Last year, Apple (NASDAQ:AAPL) sold 3 million iPads in three days on its launch-day weekend. With the iPad Air launching last Friday, investors and analysts will be eagerly awaiting Apple's numbers tomorrow. Will Apple outsell last year's launch weekend?
Apples to apples?
If Apple does indeed report launch sales as it usually does, comparing the weekend with last year's iPad launch won't necessarily be enough information to judge the health of Apple's tablet business. For more than one reason, this year's launch is totally different from last year's.
First, keep in mind that Apple announced two new iPads in October and is launching only one this weekend: the iPad Air. Apple's new iPad Mini is slated for a launch "later in November," according to Apple's press release for the new iPads. This differs drastically from last year, when Apple launched both a fourth-generation iPad and its new iPad Mini on the same day.
Second, as is typical, Apple continues to expand the availability of the initial rollout The iPad Air launched in more than 40 countries, including China. Last year's iPad launch had availability in 34 countries and didn't include China.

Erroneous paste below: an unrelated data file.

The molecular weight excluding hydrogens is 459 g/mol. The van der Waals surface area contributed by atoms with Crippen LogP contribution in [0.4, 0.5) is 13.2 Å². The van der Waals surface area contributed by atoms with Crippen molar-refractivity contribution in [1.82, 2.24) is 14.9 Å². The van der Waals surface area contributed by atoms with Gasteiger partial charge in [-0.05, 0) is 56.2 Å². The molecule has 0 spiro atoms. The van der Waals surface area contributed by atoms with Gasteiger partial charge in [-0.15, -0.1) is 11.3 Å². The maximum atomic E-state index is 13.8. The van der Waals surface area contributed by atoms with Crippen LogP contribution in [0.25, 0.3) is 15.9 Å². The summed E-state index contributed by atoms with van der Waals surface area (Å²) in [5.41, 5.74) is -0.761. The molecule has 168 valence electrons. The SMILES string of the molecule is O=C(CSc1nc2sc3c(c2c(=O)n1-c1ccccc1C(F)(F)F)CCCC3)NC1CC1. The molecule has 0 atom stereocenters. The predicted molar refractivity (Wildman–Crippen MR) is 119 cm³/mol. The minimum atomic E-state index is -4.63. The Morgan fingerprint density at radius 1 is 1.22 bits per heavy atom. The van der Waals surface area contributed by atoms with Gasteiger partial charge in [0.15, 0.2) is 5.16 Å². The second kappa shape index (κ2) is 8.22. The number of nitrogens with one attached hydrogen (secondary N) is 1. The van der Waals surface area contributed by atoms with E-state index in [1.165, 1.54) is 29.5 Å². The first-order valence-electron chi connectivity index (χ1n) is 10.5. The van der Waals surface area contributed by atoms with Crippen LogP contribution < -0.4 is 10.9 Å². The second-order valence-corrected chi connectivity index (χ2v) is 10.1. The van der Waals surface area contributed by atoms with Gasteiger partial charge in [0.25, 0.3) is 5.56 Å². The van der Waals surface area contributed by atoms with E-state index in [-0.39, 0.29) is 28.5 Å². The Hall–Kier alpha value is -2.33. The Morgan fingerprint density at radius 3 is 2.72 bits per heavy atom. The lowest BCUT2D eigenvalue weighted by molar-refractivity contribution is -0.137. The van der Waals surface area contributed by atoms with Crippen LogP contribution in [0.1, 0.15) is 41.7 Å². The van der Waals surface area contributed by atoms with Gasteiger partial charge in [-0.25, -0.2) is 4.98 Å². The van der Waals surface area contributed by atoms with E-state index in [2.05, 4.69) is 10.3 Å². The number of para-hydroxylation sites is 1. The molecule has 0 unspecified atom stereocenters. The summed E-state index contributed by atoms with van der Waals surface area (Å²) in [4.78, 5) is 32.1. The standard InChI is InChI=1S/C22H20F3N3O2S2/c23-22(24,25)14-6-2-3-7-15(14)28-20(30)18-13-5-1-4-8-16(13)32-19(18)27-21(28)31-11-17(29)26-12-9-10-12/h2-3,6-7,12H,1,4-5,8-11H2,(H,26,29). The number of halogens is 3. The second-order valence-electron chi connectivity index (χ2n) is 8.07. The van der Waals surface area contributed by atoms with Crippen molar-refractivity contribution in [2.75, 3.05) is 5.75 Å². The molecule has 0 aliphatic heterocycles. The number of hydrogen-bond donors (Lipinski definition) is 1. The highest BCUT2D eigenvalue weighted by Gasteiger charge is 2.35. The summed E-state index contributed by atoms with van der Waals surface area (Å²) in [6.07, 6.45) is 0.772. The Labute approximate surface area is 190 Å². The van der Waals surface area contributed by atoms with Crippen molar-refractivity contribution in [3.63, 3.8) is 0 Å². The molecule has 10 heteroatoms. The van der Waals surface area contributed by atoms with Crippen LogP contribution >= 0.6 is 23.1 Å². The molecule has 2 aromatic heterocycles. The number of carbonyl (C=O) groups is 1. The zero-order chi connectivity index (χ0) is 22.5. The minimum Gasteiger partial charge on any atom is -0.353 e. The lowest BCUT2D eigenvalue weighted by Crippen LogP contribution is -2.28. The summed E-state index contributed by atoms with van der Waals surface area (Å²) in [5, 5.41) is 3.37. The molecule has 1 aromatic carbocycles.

Third, Apple is often supply-limited on launch-day weekends. The rumor mill suggests a similar pattern this year, with in-store supplies of the new iPad weakening, T-Mobile's Space Gray 128 GB Wi-FI with cellular data iPad Air seeing ship dates slip to five to 10 days, and Apple's U.S. online store seeing shipments for all iPad Air models slip to "within 24 hours." So the question, as usual, essentially becomes: How many iPads was Apple able to actually ship?
New iPads, a giant leap
Though Apple's new iPad is a dramatic upgrade from its predecessor, with a much slimmer form-factor, the iPad Mini is, too. Given the first-generation iPad Mini's popularity and the second-generation iPad Mini's major upgrade to finally get an HD display and ditch its much slower A5 processor for Apple's most up-to-date A7, many consumers may opt to wait for the iPad Mini. In fact, the iPad Mini is expected to account for about half of all Apple's iPad shipments in Apple's fiscal 2014, according to research firm NPD Group.
On the other hand, however, Apple's new iPad Air has taken on a very similar design to its smaller counterpart, getting its biggest overhaul since the iPad 2. That said, the iPad Air could prove to be a more convincing value proposition than analysts expect.
So how many iPad Airs could Apple sell this weekend? It's tough to say. Despite an unfair comparison given the delayed launch of the popular iPad Mini, Apple's larger rollout should help the company beat its 3 million iPads sold last year. Whatever number Apple reports, keep in mind that the number is more closely tied to Apple's ability to ramp up production and meet demand than it is to demand alone.